MNOSHA Compliance: Grain-handling information, fatalities, inspections
Minnesota OSHA inspections during federal-fiscal-year 2011 through 2020
Minnesota OSHA (MNOSHA) Compliance conducted 226 nonfatality inspections and three fatality inspections in grain facilities during federal-fiscal-years (FFYs) 2011 through 2020 (Oct. 1, 2010, through Sept. 30, 2020). In the fatalities, MNOSHA Compliance issued citations for entrapment hazards, machine guarding, lockout-tagout and improper silo entry.
Unfortunately, these were not rare occurrences. A review of federal OSHA inspection data found grain entrapments generally occur because of employer negligence, noncompliance with OSHA standards and overall poor safety and health practices.
During MNOSHA Compliance's fatality, near-miss, serious-injury and planned-compliance investigations, inspectors determined a main reason for these accidents was employees walking on top of the grain. Often, the employees who became engulfed in grain went inside a grain bin to try to dislodge or break up the grain and the buildup of grain collapsed below them or from the sides of the bin.
Strategic plan adds planned compliance inspections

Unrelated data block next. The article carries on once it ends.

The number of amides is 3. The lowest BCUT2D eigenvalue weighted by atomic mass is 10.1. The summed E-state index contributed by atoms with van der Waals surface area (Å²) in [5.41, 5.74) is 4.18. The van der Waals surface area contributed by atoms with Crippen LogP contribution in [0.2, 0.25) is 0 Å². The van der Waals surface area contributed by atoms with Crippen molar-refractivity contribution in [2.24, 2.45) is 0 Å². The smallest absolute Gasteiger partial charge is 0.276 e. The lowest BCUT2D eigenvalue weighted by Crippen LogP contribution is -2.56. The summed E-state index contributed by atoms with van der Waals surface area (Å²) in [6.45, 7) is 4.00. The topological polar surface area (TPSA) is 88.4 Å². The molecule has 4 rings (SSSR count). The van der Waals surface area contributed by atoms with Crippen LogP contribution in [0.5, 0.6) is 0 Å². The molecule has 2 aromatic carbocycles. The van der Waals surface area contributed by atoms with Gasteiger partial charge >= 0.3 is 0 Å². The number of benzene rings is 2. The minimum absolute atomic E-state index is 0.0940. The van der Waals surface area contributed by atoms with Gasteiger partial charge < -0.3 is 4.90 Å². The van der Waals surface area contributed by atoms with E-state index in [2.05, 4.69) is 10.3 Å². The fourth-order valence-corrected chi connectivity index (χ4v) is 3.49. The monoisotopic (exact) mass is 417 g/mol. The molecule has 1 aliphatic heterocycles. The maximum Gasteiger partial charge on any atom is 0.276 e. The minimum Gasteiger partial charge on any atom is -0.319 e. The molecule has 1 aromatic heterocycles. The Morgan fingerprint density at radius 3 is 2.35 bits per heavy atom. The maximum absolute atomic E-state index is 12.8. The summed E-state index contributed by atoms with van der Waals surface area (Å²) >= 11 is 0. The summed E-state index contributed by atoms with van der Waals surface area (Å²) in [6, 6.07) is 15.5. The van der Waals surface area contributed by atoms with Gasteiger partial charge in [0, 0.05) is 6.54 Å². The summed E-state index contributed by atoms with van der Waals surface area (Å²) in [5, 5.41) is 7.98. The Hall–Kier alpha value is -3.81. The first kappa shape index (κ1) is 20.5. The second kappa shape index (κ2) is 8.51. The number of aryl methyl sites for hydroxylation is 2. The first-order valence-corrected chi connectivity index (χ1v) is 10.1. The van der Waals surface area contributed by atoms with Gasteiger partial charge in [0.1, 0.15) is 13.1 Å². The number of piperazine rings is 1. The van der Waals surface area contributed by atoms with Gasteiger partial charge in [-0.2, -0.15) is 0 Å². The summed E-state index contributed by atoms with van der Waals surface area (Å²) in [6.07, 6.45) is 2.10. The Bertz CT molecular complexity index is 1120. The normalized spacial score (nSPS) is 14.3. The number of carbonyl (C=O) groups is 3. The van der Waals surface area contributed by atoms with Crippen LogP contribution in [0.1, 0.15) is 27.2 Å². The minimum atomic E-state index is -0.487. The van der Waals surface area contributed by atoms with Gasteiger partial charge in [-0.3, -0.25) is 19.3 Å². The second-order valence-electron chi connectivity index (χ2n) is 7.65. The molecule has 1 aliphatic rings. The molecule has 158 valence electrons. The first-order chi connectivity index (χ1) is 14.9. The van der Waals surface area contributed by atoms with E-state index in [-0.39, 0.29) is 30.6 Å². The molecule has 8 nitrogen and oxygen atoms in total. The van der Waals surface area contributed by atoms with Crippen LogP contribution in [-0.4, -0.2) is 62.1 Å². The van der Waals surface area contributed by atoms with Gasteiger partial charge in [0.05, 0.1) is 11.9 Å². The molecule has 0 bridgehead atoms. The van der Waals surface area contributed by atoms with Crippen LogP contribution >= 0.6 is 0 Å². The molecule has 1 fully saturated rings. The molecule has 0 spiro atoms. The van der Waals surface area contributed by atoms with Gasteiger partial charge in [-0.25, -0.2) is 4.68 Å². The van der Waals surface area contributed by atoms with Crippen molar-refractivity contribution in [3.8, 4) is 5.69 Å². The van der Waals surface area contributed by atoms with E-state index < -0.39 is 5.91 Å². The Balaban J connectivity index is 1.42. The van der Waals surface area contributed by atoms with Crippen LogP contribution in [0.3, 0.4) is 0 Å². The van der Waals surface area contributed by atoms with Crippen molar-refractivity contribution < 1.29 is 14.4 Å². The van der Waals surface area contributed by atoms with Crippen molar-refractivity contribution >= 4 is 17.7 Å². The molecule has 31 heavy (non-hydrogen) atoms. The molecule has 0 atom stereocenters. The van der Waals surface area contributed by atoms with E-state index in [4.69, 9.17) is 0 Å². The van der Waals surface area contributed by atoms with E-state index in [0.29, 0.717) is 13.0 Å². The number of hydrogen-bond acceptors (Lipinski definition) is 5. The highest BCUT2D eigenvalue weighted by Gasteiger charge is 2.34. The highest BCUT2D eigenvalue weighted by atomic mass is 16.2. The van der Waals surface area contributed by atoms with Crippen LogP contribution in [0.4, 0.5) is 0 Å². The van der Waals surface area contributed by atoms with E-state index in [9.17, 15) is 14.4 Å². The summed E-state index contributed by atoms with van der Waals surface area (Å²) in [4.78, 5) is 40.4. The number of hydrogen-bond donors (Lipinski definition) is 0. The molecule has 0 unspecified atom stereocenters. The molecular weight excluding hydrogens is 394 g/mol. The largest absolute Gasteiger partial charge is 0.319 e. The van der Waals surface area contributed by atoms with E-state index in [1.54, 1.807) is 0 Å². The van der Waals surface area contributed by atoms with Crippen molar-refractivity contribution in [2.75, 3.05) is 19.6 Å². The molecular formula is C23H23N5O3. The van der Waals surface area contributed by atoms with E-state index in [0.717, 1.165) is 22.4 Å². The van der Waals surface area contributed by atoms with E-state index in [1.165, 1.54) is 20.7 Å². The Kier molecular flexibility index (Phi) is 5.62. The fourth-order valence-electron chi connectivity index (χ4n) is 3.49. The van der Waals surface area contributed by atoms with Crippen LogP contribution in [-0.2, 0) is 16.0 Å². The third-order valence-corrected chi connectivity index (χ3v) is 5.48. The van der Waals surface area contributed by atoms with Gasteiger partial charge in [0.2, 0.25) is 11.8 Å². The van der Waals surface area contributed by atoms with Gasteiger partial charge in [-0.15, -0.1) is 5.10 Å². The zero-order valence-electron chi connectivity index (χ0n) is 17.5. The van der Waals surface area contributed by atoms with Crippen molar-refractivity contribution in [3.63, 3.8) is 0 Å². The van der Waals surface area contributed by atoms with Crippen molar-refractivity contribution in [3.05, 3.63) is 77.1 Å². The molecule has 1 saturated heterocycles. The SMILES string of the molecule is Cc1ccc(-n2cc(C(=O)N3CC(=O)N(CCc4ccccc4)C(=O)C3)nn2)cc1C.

MNOSHA Compliance includes grain industries in its strategic plan for 2019 through 2023. MNOSHA will conduct planned compliance inspections and offer free safety and health consultations at grain-handling facilities.
Characteristics of fatal injuries
In Minnesota, the majority of the fatalities involving grain-handling and storage involved farmers and farm workers, who are not under MNOSHA jurisdiction. The data below includes information from family farms, corporate farms and all industries.
Chart: Fatal occupational injuries caused by grain and grain mill products, Minnesota and all United States, all ownerships, 2003 to 2010
Chart: Fatal occupational injuries caused by cash grain crops, Minnesota and all United States, all ownerships, 2011 to 2017